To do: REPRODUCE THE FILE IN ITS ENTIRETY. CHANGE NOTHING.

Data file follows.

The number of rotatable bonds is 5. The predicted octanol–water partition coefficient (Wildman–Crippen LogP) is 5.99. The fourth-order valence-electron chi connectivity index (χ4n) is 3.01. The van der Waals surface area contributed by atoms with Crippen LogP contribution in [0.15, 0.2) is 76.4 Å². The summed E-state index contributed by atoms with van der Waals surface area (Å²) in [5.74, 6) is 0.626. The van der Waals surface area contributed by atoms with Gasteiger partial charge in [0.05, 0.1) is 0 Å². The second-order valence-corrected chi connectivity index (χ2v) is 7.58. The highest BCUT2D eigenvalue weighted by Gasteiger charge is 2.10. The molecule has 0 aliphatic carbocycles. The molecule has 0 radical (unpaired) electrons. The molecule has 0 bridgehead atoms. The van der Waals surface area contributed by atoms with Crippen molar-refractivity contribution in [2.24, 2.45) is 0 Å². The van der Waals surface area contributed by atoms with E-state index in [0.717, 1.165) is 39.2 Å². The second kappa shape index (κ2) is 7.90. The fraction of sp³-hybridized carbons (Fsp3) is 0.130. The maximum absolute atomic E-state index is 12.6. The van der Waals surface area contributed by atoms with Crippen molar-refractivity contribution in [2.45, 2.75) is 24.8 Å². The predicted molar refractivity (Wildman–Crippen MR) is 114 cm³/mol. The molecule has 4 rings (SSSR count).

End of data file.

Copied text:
The number of rotatable bonds is 5. The predicted octanol–water partition coefficient (Wildman–Crippen LogP) is 5.99. The fourth-order valence-electron chi connectivity index (χ4n) is 3.01. The van der Waals surface area contributed by atoms with Crippen LogP contribution in [0.15, 0.2) is 76.4 Å². The summed E-state index contributed by atoms with van der Waals surface area (Å²) in [5.74, 6) is 0.626. The van der Waals surface area contributed by atoms with Gasteiger partial charge in [0.05, 0.1) is 0 Å². The second-order valence-corrected chi connectivity index (χ2v) is 7.58. The highest BCUT2D eigenvalue weighted by Gasteiger charge is 2.10. The molecule has 0 aliphatic carbocycles. The molecule has 0 radical (unpaired) electrons. The molecule has 0 bridgehead atoms. The van der Waals surface area contributed by atoms with Crippen molar-refractivity contribution in [2.24, 2.45) is 0 Å². The van der Waals surface area contributed by atoms with E-state index in [0.717, 1.165) is 39.2 Å². The second kappa shape index (κ2) is 7.90. The fraction of sp³-hybridized carbons (Fsp3) is 0.130. The maximum absolute atomic E-state index is 12.6. The van der Waals surface area contributed by atoms with Crippen molar-refractivity contribution in [2.45, 2.75) is 24.8 Å². The predicted molar refractivity (Wildman–Crippen MR) is 114 cm³/mol. The molecule has 4 rings (SSSR count).